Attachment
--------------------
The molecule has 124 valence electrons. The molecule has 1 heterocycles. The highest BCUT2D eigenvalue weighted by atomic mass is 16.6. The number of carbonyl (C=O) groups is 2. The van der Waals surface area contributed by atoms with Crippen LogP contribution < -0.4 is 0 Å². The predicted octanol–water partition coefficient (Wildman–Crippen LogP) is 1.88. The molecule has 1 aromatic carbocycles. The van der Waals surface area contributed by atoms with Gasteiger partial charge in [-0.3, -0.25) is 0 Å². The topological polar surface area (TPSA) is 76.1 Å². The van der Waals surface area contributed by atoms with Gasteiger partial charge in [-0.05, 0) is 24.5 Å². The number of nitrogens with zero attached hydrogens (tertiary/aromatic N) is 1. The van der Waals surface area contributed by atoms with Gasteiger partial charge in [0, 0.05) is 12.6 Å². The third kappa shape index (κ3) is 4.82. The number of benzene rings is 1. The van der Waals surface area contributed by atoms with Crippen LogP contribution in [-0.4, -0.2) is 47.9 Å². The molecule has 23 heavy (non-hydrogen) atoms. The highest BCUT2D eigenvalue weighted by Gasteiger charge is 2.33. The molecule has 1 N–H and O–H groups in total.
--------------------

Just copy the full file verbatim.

The molecule has 124 valence electrons. The molecule has 1 heterocycles. The highest BCUT2D eigenvalue weighted by atomic mass is 16.6. The number of carbonyl (C=O) groups is 2. The van der Waals surface area contributed by atoms with Crippen LogP contribution < -0.4 is 0 Å². The predicted octanol–water partition coefficient (Wildman–Crippen LogP) is 1.88. The molecule has 1 aromatic carbocycles. The van der Waals surface area contributed by atoms with Gasteiger partial charge in [-0.3, -0.25) is 0 Å². The topological polar surface area (TPSA) is 76.1 Å². The van der Waals surface area contributed by atoms with Gasteiger partial charge in [-0.05, 0) is 24.5 Å². The number of nitrogens with zero attached hydrogens (tertiary/aromatic N) is 1. The van der Waals surface area contributed by atoms with Gasteiger partial charge in [0, 0.05) is 12.6 Å². The third kappa shape index (κ3) is 4.82. The number of benzene rings is 1. The van der Waals surface area contributed by atoms with Crippen LogP contribution in [-0.4, -0.2) is 47.9 Å². The molecule has 23 heavy (non-hydrogen) atoms. The highest BCUT2D eigenvalue weighted by Gasteiger charge is 2.33. The molecule has 1 N–H and O–H groups in total.